Did you know that if a councillor or a mayor were convicted and jailed during their term of office that they could serve out the rest of their elected term from their jail cell? Apparently no law to force them out of office.
except many councils have attendance requirements (thank goodness)
* several stops past Barking
...beyond the Dagenham Dye Works
Wow! In the mayoral section for Auckland, Penny Bright is just a trainwreck:
In a former life, I answered the email for the government portal (www.govt.nz as it was then). I used to receive at least 2 of Penny Bright’s missives a week. I read the first few, then wrote a rule that filed them in a separate folder that I reviewed once a fortnight to see if there was an actual email that needed to be responded to. It has amazed me since when *anybody* has taken her seriously at any level.
IMHO, she gives new meaning to the term “fruitbat”.
EDIT you could also check out "Her Warship's" profile (along with a very old picture) at vote.co.nz
Russell, you refer to “the glorious STV lottery that is the Auckland District Health Board vote[.]” Allow me to disagree with the use of the word 'lottery'.
In that election, there are 27 candidates vying for seven places. Everyone has one vote, whereby they express their preferences for 1, some, or all the candidates, as they see fit. They give their first preference to the candidate they most want to see elected, safe in the knowledge that if that candidate is excluded from the count, or does not need all the vote to be elected, it will be transferred to the next available preference indicated on their voting papers, in whole or in part, as the situation dictates.
I am sometimes asked, why allow for the votes to be transferred when the seven leading candidates after the count of first preferences are usually the ones who end up being elected? The answer is, they were the leading candidates because they were the ones who were the voters’ collective genuine first preference choices, in a situation where the voters knew they were *in no danger* of wasting their votes.
That being the case, it stands to reason that the leading candidates are the ones who, by and large, will end up being elected after all the votes have been transferred, as the unsuccessful candidates are progressively eliminated. (Of course, candidates can, and do, come from behind, to snatch a seat.) But, the votes *must* be transferred for the system to work. If they’re not, then STV is reduced to an FPP variant known as SNTV – the single *non*-transferable vote (in multi-seat electoral areas), under which people would generally vote for candidates they think will win, rather than the ones they genuinely like, so as not to cast a vote that ends up being ineffective / wasted.
So, STV is no lottery. The candidates elected are the ones the voters, collectively, genuinely wanted. Furthermore, in 19 of the 20 DHB elections, only 12.5% of all votes cast in each election will be ineffective in helping to elect at least one candidate. (The Southern DHB is divided into a 4-seat Otago constituency (20% ineffective) and a 3-seat Southland constituency (25% ineffective)).
Contrast that with a multiple-FPP election. Take the Henderson-Massey Local Board election, for example. (That’s the one where those two ladies have changed their names, in the hope of obtaining an electoral advantage.)
In that contest, 27 candidates are vying for *eight* places, and each voter has eight votes. A voter’s eighth preference has the same value (the value of unity) as that voter’s first preference. Some voters will use just one vote, others some votes, and some others will use all eight votes.
The moment a voter casts a second and / or a third, and / or a fourth, etc., vote, that voter is voting against their most preferred candidate(s). Those later votes might well the ones that help *defeat* their most preferred candidate(s). (That cannot happen under STV.)
In addition, it is very likely that over 70% of all votes cast in this election will not help to elect a single candidate – those votes being the majorities of the eight successful candidates plus the votes given for the 19 unsuccessful candidates.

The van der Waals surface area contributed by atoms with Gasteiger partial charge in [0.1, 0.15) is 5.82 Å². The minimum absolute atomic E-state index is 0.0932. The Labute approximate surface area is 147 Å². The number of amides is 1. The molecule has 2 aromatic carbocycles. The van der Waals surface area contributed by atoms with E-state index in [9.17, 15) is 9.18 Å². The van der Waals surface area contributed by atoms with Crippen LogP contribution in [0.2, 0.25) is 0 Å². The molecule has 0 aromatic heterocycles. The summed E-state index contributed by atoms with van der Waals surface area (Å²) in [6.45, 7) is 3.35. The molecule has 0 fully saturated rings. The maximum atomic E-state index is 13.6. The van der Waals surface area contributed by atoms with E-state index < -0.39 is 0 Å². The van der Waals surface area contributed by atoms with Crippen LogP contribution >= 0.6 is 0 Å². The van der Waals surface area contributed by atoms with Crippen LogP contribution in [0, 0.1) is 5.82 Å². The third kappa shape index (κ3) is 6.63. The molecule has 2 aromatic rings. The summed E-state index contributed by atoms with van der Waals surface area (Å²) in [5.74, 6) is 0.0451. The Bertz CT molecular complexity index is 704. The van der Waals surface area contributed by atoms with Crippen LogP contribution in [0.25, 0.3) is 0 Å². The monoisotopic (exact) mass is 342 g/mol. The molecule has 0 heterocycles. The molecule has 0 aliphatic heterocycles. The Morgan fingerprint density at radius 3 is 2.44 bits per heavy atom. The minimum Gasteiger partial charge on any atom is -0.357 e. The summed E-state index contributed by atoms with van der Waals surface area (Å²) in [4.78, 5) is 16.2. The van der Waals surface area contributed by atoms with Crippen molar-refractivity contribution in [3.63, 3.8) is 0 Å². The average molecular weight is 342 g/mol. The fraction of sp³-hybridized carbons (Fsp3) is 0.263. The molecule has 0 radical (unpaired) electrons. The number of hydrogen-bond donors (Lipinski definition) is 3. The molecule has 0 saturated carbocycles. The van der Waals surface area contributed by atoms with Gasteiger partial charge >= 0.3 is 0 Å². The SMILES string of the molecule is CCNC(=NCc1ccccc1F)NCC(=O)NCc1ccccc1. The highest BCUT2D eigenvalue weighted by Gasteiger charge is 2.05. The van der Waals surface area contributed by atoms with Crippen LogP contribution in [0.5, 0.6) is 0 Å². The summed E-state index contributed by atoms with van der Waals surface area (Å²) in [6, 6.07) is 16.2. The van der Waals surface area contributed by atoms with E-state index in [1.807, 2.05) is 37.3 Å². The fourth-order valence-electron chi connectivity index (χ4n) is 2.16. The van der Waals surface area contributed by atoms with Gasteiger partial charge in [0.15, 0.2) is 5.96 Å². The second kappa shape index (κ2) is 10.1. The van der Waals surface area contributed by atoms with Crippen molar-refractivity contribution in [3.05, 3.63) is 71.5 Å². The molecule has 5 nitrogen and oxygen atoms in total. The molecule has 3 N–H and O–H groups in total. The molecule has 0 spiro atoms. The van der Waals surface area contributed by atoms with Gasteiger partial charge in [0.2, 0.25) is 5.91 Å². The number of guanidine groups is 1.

Under such appalling electoral conditions, the outcome of this election, and others like it, really *is* a lottery. The sooner the Auckland Council adopts STV, the better.
Finally, I wish Cheryl Brown-Talamaivao and Anne Degia-Pala every success on 12 October. Their election to the board will hopefully be the catalyst for the names of the candidates in the 2016 elections in Auckland City to be randomised (NB. not pseudo-randomised).
Further to my immediately preceding post, I thought I would back up the assertions I expressed there with some figures. I have now had a good look at the final results for the 8-seat Henderson-Massey Local Board and 7-seat Waitemata District Health Board elections. My comparison of these elections follows.
(Warning: This post is far longer than I imagined would be necessary to present a meaningful comparison, but, as something like this has not been done before, it might nevertheless be of interest to those interested in electoral systems generally, and STV in particular.)
In the Henderson-Massey board election, there were 72,461 electors, of whom 22,599 (31.19%) voted. Of those who voted, 197 cast an informal vote, and 653 left this issue blank, leaving 21,749 who cast valid votes.
Those 21,749 voters cast a total of 146,582 votes for the 28 candidates, an average of 6.74 votes each. The eight successful candidates received a combined total of 60,449 votes (41.24%), and the 20 unsuccessful candidates received a combined total of 86,133 votes (58.76%).
The highest polling successful candidate (Linda Cooper, who was elected to the governing body of the Auckland Council and who therefore cannot take up her seat on the board – section 88A(2) of the Local Electoral Act, via section 8(1) of the Local Government (Auckland Council) Act 2009) received 9,490 votes (6.47%), and the lowest polling successful candidate received 6,558 votes (4.47%). The highest polling unsuccessful candidate (the subsequently-elected Chris Cooper) received 6,450 votes (4.40%), closely followed by incumbent board member Tracy Kirkley, with 6,430 votes (4.39%).
(Note: I am including Linda Cooper’s votes in this analysis, on the basis that those electors who gave her one of their votes, did so without knowing their vote would not count.)
The combined majorities of the eight successful candidates (being the total of votes for each successful candidate, less 6,451 in each case) summed to a total of 8,841 votes (6.03%). Therefore, a total of 94,974 votes (64.79%) – 66.22% in 2010 – were ineffective in helping to elect any of the candidates.